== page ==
And then there's "All of this triggers an unreal internal visual dance.". Yeech... I for one will be grateful when that verb goes out of style. Mechanisms are triggered, not persons, unless you're a fucking robot. The Democratic Party is chock full of people who use trigger in this mindless fashion, which is ironic to say the least.

Next we have this: "Whether cravenly or by instinct, the photographer immediately reacted, moved into the action from almost straight on and framed the picture perfectly. He or she values frontality, clarity, structure, density, form." Why hasn't Saltz taken the time to discover a few pertinent facts about the artist he praises so highly. It's not like the photos are unattributed. Maybe that was just the overly self-conscious prose style making an ass of itself again, I donno... But not to let an opportunity for internal incongruence slip past him Saltz uses a gender-specific pronoun (horror of horrors) just a few sentences further on, as if someone tapped him on his shoulder while he was typing to whisper dude, Burhan Ozbilici's a dude in his shell-like.

Quaestor said...

Continued...

"Whether cravenly or by instinct, the photographer immediately reacted, moved into the action from almost straight on and framed the picture perfectly. He or she values frontality, clarity, structure, density, form." Does Jerry Saltz own a dictionary, or is he using an instance of the word cravenly of which I am not aware? I for one have never read a sentence like "the firefighter cravenly advanced into the blazing building."

How do writers like Jerry Saltz get paid? Or, more to the point, who pays them? Evidently someone who doesn't read English.

Zach said...

It's a little crass to compare a real life murder to a painting, but I forgive the author because it's such an apt comparison. I was actually going to make the Jaques-Louis David comparison myself, but the author beat me to it with the Oath of the Horatii.

As someone pointed out on Twitter, one of the scariest things about the whole episode is how amazing the assassin looks. A thousand terrorists just saw their fondest self image play out in real life.

gadfly said...

@Mid-Life Lawyer said...

It's like the photographer was invisible.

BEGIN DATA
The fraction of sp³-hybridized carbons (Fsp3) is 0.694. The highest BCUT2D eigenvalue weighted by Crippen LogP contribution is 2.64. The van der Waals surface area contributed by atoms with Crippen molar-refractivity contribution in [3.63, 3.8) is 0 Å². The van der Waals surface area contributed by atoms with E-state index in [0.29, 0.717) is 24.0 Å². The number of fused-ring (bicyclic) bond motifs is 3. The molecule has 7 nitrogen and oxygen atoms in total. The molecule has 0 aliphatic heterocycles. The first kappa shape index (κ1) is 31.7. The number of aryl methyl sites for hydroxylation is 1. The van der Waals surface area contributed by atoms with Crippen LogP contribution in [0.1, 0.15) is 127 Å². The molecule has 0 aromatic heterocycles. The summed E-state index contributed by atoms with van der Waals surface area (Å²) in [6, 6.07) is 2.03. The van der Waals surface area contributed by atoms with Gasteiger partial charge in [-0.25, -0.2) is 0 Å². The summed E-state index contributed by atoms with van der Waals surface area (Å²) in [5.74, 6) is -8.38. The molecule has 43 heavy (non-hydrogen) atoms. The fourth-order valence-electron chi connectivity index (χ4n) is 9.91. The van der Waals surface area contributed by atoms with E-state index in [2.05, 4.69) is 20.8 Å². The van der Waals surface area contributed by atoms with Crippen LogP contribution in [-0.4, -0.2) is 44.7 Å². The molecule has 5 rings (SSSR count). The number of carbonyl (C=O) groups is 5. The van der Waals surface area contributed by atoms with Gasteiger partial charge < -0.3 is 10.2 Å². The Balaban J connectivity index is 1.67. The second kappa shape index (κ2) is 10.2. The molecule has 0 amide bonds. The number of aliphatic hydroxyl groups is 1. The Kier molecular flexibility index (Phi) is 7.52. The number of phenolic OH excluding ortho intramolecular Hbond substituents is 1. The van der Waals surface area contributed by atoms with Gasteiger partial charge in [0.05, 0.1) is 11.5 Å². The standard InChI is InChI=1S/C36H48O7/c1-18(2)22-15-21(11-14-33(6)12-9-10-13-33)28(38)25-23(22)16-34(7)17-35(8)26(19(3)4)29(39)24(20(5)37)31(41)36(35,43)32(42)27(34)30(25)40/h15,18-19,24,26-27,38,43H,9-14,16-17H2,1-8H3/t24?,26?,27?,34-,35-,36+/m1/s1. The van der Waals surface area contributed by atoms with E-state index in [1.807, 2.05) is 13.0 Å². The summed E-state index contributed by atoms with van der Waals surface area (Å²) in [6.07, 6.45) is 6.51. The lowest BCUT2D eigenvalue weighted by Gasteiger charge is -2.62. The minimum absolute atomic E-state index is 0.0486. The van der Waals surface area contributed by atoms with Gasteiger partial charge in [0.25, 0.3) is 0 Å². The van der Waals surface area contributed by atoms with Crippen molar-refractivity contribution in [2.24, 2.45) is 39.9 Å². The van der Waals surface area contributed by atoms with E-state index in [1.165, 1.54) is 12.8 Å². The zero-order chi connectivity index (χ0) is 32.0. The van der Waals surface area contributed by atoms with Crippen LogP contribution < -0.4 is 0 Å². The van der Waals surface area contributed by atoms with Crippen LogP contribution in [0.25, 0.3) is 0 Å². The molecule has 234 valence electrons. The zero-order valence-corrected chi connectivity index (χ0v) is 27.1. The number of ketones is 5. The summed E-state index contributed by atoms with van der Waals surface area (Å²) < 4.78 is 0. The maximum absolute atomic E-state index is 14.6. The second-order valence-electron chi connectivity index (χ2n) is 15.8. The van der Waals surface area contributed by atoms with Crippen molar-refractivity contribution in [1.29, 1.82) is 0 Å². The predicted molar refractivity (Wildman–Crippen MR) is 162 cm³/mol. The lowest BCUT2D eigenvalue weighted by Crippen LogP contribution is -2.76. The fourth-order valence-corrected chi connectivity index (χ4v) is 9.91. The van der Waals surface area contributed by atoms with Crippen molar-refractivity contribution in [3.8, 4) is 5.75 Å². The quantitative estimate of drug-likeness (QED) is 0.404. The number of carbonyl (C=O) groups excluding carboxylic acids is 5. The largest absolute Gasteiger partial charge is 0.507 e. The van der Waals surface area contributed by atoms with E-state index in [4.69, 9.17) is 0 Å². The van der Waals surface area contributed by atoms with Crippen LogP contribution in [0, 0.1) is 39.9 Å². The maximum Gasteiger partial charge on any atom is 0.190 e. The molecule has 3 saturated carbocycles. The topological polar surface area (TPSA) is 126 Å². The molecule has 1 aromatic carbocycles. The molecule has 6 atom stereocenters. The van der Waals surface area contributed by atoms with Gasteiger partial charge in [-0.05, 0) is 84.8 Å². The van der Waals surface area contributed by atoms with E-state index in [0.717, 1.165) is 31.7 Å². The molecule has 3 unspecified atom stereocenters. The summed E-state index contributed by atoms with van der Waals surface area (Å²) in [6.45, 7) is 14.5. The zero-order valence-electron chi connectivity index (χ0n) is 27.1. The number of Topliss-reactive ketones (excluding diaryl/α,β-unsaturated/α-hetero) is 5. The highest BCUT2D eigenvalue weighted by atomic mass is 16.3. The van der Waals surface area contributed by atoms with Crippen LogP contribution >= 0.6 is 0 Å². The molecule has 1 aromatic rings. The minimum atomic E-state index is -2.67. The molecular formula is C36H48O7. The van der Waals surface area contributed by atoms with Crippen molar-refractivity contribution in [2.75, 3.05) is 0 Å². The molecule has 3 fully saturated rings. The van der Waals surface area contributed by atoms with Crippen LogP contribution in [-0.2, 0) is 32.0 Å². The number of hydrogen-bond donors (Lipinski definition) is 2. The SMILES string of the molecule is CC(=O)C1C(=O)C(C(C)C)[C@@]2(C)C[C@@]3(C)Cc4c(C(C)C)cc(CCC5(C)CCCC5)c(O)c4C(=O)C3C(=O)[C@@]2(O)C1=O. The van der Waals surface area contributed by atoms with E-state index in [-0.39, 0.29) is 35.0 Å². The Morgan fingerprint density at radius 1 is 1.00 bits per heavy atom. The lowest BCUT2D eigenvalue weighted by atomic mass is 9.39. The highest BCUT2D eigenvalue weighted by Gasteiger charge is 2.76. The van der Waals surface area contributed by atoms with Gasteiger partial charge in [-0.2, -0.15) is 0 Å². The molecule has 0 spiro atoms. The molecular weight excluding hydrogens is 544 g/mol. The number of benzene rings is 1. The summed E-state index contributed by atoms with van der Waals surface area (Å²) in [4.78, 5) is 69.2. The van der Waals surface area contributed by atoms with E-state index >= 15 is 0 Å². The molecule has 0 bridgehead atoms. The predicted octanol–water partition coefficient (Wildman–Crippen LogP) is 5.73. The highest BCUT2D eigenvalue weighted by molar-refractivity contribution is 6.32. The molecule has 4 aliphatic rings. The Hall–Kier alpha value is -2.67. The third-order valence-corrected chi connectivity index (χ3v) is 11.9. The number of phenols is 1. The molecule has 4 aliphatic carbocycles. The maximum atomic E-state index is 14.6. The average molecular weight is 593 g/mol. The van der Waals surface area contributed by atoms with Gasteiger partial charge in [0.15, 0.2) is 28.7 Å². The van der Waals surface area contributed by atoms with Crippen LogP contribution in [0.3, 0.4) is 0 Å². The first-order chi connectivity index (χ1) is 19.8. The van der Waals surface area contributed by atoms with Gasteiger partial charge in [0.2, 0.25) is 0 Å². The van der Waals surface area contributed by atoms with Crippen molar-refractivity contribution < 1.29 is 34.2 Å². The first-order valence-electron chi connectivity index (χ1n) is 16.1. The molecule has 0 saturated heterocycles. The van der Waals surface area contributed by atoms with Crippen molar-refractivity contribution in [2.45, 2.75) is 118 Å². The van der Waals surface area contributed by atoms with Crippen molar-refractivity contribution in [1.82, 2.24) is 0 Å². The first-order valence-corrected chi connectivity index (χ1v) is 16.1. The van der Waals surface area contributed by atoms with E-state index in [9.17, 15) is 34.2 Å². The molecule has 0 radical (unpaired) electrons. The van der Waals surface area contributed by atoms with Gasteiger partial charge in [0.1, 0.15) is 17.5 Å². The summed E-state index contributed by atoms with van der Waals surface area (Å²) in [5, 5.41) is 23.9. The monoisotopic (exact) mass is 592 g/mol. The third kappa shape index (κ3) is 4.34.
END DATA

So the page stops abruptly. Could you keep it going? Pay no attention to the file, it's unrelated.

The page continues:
A more suspicious mind (or a conspiriacy nut) might wonder why the cameraman was being ignored and might speculate that the camera operator was a professional with the finest camera available, finely preset for lighting and distance. The camerawork would seem somehow to be a necessity - perhaps to assure that the assassin could collect his contract payoff.

What we need here is a theory. I say we go with a Putin-arranged assassination through the Mafia friends of Donald Trump.

Quaestor said...

I took the trouble of counting the number of words in the article because there's something about it that invoked a cherished memory of a classic Python bit, the one about the actor who thinks acting is mostly about words, the larger the number required the more taxing the role.

Seven hundred and ninety one words. They're all there, Jerry, now we have to get them in the right order.

Quaestor said...

I say we go with a Putin-arranged assassination through the Mafia friends of Donald Trump.

Go for it, gadfly. Knock yourself out.

Quaestor said...

As someone pointed out on Twitter, one of the scariest things about the whole episode is how amazing the assassin looks.

A cheap suit and a clean shave. Kind of a low threshold for amazing, don't you think?

buwaya puti said...

A professional photographer with a good modern camera and the presence of mind to just keep taking pictures would have gotten the whole of it with little artistic judgement to apply.
Exposure was most certainly set prior as he was already photographing the event, a modern body would have done decent autoexposure anyway, and it is nice even lighting with little need for judgement. Autofocus would do the rest.
The photographer would have just had to keep the camera pointed at the action and keep pressing the button to grab four-ten frames per second. After that its a matter of an editor selecting the best captures and cropping.

dustbunny said...

When I first saw these photos I was put in mind of performance art, it was disturbing to see the images as real not staged, disturbing because they were so still, cold, sharp. I think it was the suit. How seldom we see the immediate after effects of a crime scene where the assassin is so perfectly attired, no hoodies, ski masks or bandannas.

dustbunny said...

When I first saw these photos I was put in mind of performance art, it was disturbing to see the images as real not staged, disturbing because they were so still, cold, sharp. I think it was the suit. How seldom we see the immediate after effects of a crime scene where the assassin is so perfectly attired, no hoodies, ski masks or bandannas.